Metal corrosion can be a big problem on a roof. And it’s generally easy to prevent. It can lead to leaks where there didn’t have to be leaks, repairs that shouldn’t have been necessary, money spent that shouldn’t have had to have been spent. One preventable factor in metal corrosion is galvanic corrosion, a process that results from dissimilar metals coming into contact in the presence of a conductive electrolyte. Because rainwater is a conductive electrolyte, on a roof you can count on the electrolyte often being present, so it’s important not to let the dissimilar metals come into contact. Don’t let your HVAC contractor install copper conduits on your aluminum roof. Don’t use galvanized steel nails with your copper flashings. The table below indicates which metals are generally compatible with one another; the closer they are in the table, the less you probably have to worry about corrosion. For a much, much, much more detailed explanation of galvanic corrosion, see MIL-STD-889C - Department of Defense - Standard Practice - Dissimilar Metals.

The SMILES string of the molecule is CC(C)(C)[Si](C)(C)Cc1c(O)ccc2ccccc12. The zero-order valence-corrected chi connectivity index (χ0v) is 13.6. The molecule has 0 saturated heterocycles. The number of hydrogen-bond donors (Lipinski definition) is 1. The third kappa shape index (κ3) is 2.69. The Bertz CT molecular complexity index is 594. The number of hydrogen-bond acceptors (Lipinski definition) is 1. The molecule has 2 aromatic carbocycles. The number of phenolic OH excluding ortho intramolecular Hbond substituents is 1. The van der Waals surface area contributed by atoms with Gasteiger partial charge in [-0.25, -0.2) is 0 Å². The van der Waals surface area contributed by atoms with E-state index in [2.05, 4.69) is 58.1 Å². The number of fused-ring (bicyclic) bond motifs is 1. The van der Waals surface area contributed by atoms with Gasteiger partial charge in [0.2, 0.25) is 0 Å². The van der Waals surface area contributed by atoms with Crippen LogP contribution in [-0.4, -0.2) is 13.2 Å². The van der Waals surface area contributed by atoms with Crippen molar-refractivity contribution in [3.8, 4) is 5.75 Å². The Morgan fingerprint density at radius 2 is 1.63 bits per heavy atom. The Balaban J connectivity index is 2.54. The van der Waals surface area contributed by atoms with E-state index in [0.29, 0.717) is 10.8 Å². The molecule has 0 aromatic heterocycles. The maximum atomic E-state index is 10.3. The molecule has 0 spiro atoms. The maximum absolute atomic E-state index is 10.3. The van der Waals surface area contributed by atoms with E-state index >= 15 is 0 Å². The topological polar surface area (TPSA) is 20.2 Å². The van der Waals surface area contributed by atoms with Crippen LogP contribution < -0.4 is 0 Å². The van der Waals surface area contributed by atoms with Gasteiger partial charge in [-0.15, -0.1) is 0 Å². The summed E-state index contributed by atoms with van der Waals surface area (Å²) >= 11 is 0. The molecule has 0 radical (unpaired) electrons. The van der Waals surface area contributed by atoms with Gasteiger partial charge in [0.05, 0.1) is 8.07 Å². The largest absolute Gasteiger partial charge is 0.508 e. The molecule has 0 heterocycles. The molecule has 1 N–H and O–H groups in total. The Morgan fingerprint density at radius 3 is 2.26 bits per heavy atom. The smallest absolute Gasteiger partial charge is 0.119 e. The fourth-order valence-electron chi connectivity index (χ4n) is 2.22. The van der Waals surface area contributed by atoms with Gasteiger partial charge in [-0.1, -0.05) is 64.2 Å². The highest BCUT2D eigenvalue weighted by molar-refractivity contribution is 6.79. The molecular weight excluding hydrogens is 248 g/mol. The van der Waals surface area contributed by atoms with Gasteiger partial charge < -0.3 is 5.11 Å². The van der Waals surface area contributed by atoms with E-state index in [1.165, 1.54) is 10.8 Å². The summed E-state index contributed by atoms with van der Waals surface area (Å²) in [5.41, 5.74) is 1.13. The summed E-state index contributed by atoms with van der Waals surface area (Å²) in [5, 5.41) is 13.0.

Anodic - Active - Most Susceptible to Corrosion
Magnesium and Magnesium Alloys
Zinc
Galvanized Steel
Galvalume
Aluminum
Lead
Tin
Steel
Cast Iron
Copper
Stainless Steel (300 Series, Active)
Stainless Steel (400 Series, Passive)
Brass
Bronze
Cupronickel
Monel
Nickel
Stainless Steel (300 Series, Passive)
Titanium
Cathodic - Noble - Most Resistant to Corrosion